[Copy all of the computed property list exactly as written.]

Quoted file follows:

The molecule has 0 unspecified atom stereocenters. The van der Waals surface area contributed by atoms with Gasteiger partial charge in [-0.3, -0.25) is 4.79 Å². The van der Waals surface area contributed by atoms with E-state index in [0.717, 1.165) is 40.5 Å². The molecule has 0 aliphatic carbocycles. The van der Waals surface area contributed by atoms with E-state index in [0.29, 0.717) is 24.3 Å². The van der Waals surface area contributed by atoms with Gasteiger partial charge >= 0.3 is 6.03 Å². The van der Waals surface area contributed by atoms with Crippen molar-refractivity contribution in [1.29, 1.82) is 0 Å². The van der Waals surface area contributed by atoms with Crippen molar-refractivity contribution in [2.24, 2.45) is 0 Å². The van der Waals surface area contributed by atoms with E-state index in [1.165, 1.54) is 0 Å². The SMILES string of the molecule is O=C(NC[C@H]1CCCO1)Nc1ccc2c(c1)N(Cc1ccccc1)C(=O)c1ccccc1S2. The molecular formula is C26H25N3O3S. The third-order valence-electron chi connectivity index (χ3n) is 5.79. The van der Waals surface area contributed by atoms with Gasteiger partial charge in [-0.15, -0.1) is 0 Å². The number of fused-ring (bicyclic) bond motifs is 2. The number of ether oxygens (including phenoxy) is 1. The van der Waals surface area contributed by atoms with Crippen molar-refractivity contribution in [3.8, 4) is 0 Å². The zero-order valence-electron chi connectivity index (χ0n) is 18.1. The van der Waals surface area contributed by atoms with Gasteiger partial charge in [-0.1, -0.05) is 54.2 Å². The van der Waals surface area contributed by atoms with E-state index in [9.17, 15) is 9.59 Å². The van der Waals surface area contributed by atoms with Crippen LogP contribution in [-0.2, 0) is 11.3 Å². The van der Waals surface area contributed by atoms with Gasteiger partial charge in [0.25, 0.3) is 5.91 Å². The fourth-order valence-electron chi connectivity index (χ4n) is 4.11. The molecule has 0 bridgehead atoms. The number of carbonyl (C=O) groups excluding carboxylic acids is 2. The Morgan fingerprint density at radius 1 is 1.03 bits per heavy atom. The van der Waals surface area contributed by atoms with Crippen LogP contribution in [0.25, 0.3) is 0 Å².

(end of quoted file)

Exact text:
The molecule has 0 unspecified atom stereocenters. The van der Waals surface area contributed by atoms with Gasteiger partial charge in [-0.3, -0.25) is 4.79 Å². The van der Waals surface area contributed by atoms with E-state index in [0.717, 1.165) is 40.5 Å². The molecule has 0 aliphatic carbocycles. The van der Waals surface area contributed by atoms with E-state index in [0.29, 0.717) is 24.3 Å². The van der Waals surface area contributed by atoms with Gasteiger partial charge >= 0.3 is 6.03 Å². The van der Waals surface area contributed by atoms with Crippen molar-refractivity contribution in [1.29, 1.82) is 0 Å². The van der Waals surface area contributed by atoms with Crippen molar-refractivity contribution in [2.24, 2.45) is 0 Å². The van der Waals surface area contributed by atoms with E-state index in [1.165, 1.54) is 0 Å². The SMILES string of the molecule is O=C(NC[C@H]1CCCO1)Nc1ccc2c(c1)N(Cc1ccccc1)C(=O)c1ccccc1S2. The molecular formula is C26H25N3O3S. The third-order valence-electron chi connectivity index (χ3n) is 5.79. The van der Waals surface area contributed by atoms with Gasteiger partial charge in [-0.15, -0.1) is 0 Å². The number of fused-ring (bicyclic) bond motifs is 2. The number of ether oxygens (including phenoxy) is 1. The van der Waals surface area contributed by atoms with Crippen molar-refractivity contribution in [3.8, 4) is 0 Å². The zero-order valence-electron chi connectivity index (χ0n) is 18.1. The van der Waals surface area contributed by atoms with Gasteiger partial charge in [-0.1, -0.05) is 54.2 Å². The van der Waals surface area contributed by atoms with E-state index in [9.17, 15) is 9.59 Å². The van der Waals surface area contributed by atoms with Crippen LogP contribution in [-0.2, 0) is 11.3 Å². The van der Waals surface area contributed by atoms with Gasteiger partial charge in [0.25, 0.3) is 5.91 Å². The fourth-order valence-electron chi connectivity index (χ4n) is 4.11. The molecule has 0 bridgehead atoms. The number of carbonyl (C=O) groups excluding carboxylic acids is 2. The Morgan fingerprint density at radius 1 is 1.03 bits per heavy atom. The van der Waals surface area contributed by atoms with Crippen LogP contribution in [0.25, 0.3) is 0 Å².